Two cases concerned President Richard Nixon, the most well-known involving the “Nixon tapes.” After indicting Nixon aides, the special prosecutor in the case subpoenaed the Nixon tapes (recordings of the president’s conversations with his aides) for evidence at trial. The Supreme Court upheld the subpoena with specific limitations requiring in camera review (a legal term meaning privately, not in open court) and said only relevant and material information needed to be produced.

Carl Bernstein: Giuliani's goal is to 'throw bombs' into the Mueller probe

  Carl Bernstein: Giuliani's goal is to 'throw bombs' into the Mueller probe <p>Veteran journalist Carl Bernstein on Friday accused Trump lawyer Rudy Giuliani of trying to "throw bombs" into special counsel Robert Mueller's investigation into possible collusion between the Trump campaign and Russia.</p>"Rudy Giuliani is capable of being so reckless as we have seen throughout the campaign and as we are seeing now, that it is very difficult to parse what he is doing and saying, except that he is trying to throw bombs into the Mueller investigation," Bernstein said on CNN's "Anderson Cooper 360.

Thom Tillis (R-NC), who has a proposal to check Trump ’s power to fire Mueller ’s investigation, told reporters he wants the Senate Asked if Congress should act, Sen. John Kennedy (R-LA) told Vox recently he is “not sure it’s constitutional for us to tell the president who he can fire and can’t fire.”

When the Constitutional Convention of 1787 outlined the impeachment power , there was a good deal of clarity as regards when and how it should be employed. But if Trump fires Robert Mueller , there will be no more room for caution. And one of the best ways to defend the Mueller inquiry is for House

The other Nixon case held that the president was immune from civil liability for “official acts.”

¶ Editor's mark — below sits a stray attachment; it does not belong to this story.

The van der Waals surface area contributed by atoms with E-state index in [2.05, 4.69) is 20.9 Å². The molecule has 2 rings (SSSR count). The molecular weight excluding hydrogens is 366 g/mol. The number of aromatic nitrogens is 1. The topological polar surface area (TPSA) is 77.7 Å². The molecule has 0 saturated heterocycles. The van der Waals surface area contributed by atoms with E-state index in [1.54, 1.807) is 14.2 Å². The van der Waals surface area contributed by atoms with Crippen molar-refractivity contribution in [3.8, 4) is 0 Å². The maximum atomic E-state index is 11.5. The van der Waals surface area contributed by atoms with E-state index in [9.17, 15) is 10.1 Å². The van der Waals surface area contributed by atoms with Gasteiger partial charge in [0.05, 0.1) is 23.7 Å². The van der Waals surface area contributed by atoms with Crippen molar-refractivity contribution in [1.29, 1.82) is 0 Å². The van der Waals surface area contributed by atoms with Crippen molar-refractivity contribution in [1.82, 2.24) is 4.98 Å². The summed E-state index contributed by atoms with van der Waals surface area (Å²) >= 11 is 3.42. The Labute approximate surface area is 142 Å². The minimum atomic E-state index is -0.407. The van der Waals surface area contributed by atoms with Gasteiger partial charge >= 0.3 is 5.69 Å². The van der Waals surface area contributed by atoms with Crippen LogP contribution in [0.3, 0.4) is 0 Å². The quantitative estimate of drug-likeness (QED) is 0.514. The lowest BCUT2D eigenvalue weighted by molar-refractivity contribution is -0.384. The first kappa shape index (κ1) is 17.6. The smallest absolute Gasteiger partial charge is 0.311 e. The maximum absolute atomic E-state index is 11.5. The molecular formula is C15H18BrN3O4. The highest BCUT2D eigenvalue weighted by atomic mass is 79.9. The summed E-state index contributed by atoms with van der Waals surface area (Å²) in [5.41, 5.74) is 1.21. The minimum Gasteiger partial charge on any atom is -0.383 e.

In the third case, involving Paula Jones (who claimed Bill Clinton sexually harassed her), the Supreme Court held that Clinton was not immune from civil liability involving matters occurring before he took office, since such matters were not official presidential acts. (Independent Counsel Ken Starr withdrew his subpoena when President Clinton agreed to testify, so that case was not discussed.)  

The OLC determined that none of the Supreme Court’s rulings altered the 1973 opinion finding the president “uniquely immune” from criminal process.

In dealing with the Nixon tapes, the high court balanced the president’s “generalized interest in confidentiality” with the requirement of “the fair administration” of a criminal trial. Thus, the ruling had no bearing on whether a president could be indicted. The other two cases were civil.         

The OLC noted that criminal prosecutions are different from civil litigation, requiring personal attention and imposing “physical disabilities.” Therefore, “criminal proceedings against a President in office should not go beyond a point where they could result in so serious a physical interference with the President’s performance of his official duties that it would amount to an incapacitation.”

Can Trump get subpoenaed? Honestly, no one knows for sure.

  Can Trump get subpoenaed? Honestly, no one knows for sure. Let's walk through the legal arguments for and against forcing a sitting president to sit down for an interview he doesn't want to give.But Trump's most talkative attorney thinks a president, unlike the rest of us, can't be successfully subpoenaed.

In January, after the news broke that Trump had tried to get Mueller fired, the chairman of the Senate Judiciary Committee urged Trump to let Grassley said he wanted the two bills to be reconciled and then he would examine any potential constitutional concerns about the separation of powers .

But it does not have legal means to usurp the president’s constitutional power . Trump should have learned this from his botched firing of FBI director James Comey — which is what bought him Mueller . I have been inclined to defend the GOP-led committees against charges that they are

If Mueller cannot indict President Trump, what possible use can he make of any presidential testimony? The only option is that he will provide it to Congress for consideration of articles of impeachment.

But referring President Trump’s testimony to Congress would abuse the grand jury process, which is only to be used for a criminal proceeding. According to the U.S. Attorneys’ Manual, which Special Counsel Mueller is obligated to follow: “A grand jury has but two functions – to indict or, in the alternative, to return a no bill.”

Providing the legislature with testimony obtained from an executive branch grand jury subpoena also violates the Constitution’s separation of powers.